We might also mention at this point, the engine pumps out enough power to allow the rider to get down the road at 90 to 100 mph all day long if this is his bag. Not only that, but he has a chassis that will handle this type speed without getting the pilot in trouble.
Suzuki made two other changes this year, both of which we dislike. First is the gas tank cap. In an effort to change the styling somewhat, they have added an additional panel, painted flat black, to the top of their existing fuel holder. But what they forgot to do was to change the gas cap. It is impossible, to remove the fuel cap with gloves on. The cap itself is sunk down so low that only through a great deal of effort can the cap be removed to put gas in. A taller filler neck (or cap) would help solve this. Somebody mentioned putting a doorknob on top of the gas cap. This would help.
The other change was the addition of motorcycle industry. Also, the engine is pushed so far forward the machine looks a bit strange until you realize exactly what it is. We looked at that swinging arm rather skeptically, and imagined all sorts of bad things, but we were wrong. The swinging arm itself has more than substantial gusseting and bracing. Likewise the frame. But you have to pay a price to achieve this stiffness. As a result, the entire chassis is heavy. As a matter of fact, the whole motorcycle is quite heavy. Our machine weighed 422 lbs. and a good portion of this weight is from the chassis, and not the engine.
We have been told by a number of people that the engine itself is quite heavy and this is what contributes to the large overall weight. Not so. We found that the engine weighs about 140 lbs., so you can see that by simple subtraction, a lot of the weight is in the chassis, not the powerplant.
Although a bit on the heavy side, we were somewhat surprised at the agility and sure tracking qualities the chassis exhibits when being pressed very hard. There is no doubt that the suspension has received a great deal of attention, and as one rider put it, the bike kind of sneaks up on you. It's about as sure-footed as any motorcycle can be, and this one fact is something that Suzuki is very happy about.
The first time rider of a '500' is in for quite a surprise. While the mechanical engine noise is low, the air induction noise is quite the opposite. When you grab a handful of throttle pulling away from a stoplight or passing a car, the intake system makes an unusually loud sound that lets everybody in the area know that you're on your way. Perhaps some of you may think this is an exaggeration, but if you do, just try it. It is our opinion that something could be done about this, as we found this quite objectionable. Other motorcycles have had this same problem, and most have done a very effective job in correcting it.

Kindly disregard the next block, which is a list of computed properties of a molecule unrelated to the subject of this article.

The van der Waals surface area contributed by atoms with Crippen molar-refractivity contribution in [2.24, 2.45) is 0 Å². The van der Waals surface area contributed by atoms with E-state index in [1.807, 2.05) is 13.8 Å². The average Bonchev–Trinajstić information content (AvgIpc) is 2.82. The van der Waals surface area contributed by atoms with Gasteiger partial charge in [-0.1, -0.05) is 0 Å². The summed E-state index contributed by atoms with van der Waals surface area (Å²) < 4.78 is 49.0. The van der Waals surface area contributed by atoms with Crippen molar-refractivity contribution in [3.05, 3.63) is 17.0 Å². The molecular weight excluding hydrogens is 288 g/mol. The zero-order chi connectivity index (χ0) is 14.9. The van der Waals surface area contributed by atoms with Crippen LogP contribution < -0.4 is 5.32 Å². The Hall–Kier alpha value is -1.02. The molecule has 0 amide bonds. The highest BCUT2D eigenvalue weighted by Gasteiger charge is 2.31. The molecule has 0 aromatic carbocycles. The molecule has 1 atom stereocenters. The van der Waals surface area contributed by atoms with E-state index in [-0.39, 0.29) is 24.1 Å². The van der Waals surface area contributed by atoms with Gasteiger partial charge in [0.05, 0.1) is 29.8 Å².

We were also a bit disappointed on the acceleration the big Suzuki is capable of. It would seem that no matter what gear we were in, or what rpm we tried it at, the '500' would not move out and pass as quickly as we thought it a parcel rack just behind the gas cap. On the surface this sounds like a great idea, but in actual practice, it turns out to be just the opposite. If you are riding double and have to stop very quickly, the rear passenger almost always slides forward slightly, and will push your lower extremities into the parcel rack. The result is a great deal of pain. Better you should take off the parcel rack.
One thing we thought especially good is the brake department. Although the machine is a bit on the heavy side, both anchors never failed to get both the rider and the machine stopped within the allotted space. Actually we found it was quite simple to lock the front brake at fairly high speeds, which indicates there is more than sufficient braking force there for the asking. The rear brake was somewhat softer, but still adequate. This was not too surprising since the front anchor . is of the double leading shoe variety while the back one is a single-cam type.
All things considered, we liked the Suzuki 500 very much. It did what we asked of it, for the most part, and it did its job while extracting the minimum amount of strain from the rider. At the same time, it gives him a more than average amount of enjoyment. For the price, the Titan is a tough package to beat. It offers performance, quality, handling, brakes and comfort.
It would be a foolish rider indeed who, when considering an expensive larger displacement motorcycle, does not try this one on for size.
Source Cycle Guide 1971